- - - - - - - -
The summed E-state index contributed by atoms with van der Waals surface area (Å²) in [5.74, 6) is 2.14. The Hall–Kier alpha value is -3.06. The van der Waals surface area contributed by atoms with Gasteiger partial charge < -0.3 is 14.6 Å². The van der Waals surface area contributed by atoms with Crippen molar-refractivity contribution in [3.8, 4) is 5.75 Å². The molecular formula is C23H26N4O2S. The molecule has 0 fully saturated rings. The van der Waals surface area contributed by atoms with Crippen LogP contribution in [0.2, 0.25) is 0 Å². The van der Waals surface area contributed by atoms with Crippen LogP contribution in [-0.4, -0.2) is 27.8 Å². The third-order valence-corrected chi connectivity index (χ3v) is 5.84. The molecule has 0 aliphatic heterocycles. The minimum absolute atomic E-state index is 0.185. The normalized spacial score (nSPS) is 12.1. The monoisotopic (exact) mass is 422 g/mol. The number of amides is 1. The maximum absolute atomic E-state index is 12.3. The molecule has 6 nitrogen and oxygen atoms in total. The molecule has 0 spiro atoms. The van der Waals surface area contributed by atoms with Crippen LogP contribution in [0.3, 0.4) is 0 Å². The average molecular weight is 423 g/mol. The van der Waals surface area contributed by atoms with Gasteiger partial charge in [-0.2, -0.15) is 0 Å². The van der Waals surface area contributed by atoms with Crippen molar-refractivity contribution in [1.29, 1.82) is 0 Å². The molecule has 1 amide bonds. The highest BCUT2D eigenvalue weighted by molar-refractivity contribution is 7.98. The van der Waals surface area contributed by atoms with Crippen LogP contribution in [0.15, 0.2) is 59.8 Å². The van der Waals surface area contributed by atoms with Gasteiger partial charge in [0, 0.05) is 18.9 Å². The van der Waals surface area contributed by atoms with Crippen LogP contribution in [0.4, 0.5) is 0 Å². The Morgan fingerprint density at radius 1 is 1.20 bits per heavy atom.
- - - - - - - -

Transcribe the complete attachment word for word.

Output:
The summed E-state index contributed by atoms with van der Waals surface area (Å²) in [5.74, 6) is 2.14. The Hall–Kier alpha value is -3.06. The van der Waals surface area contributed by atoms with Gasteiger partial charge < -0.3 is 14.6 Å². The van der Waals surface area contributed by atoms with Crippen molar-refractivity contribution in [3.8, 4) is 5.75 Å². The molecular formula is C23H26N4O2S. The molecule has 0 fully saturated rings. The van der Waals surface area contributed by atoms with Crippen LogP contribution in [0.2, 0.25) is 0 Å². The van der Waals surface area contributed by atoms with Crippen LogP contribution in [-0.4, -0.2) is 27.8 Å². The third-order valence-corrected chi connectivity index (χ3v) is 5.84. The molecule has 0 aliphatic heterocycles. The minimum absolute atomic E-state index is 0.185. The normalized spacial score (nSPS) is 12.1. The monoisotopic (exact) mass is 422 g/mol. The number of amides is 1. The maximum absolute atomic E-state index is 12.3. The molecule has 6 nitrogen and oxygen atoms in total. The molecule has 0 spiro atoms. The van der Waals surface area contributed by atoms with Crippen LogP contribution in [0.3, 0.4) is 0 Å². The average molecular weight is 423 g/mol. The van der Waals surface area contributed by atoms with Gasteiger partial charge in [-0.2, -0.15) is 0 Å². The van der Waals surface area contributed by atoms with Crippen molar-refractivity contribution in [1.29, 1.82) is 0 Å². The molecule has 1 amide bonds. The highest BCUT2D eigenvalue weighted by molar-refractivity contribution is 7.98. The van der Waals surface area contributed by atoms with Crippen LogP contribution in [0.15, 0.2) is 59.8 Å². The van der Waals surface area contributed by atoms with Gasteiger partial charge in [0, 0.05) is 18.9 Å². The van der Waals surface area contributed by atoms with Crippen LogP contribution in [0.4, 0.5) is 0 Å². The Morgan fingerprint density at radius 1 is 1.20 bits per heavy atom.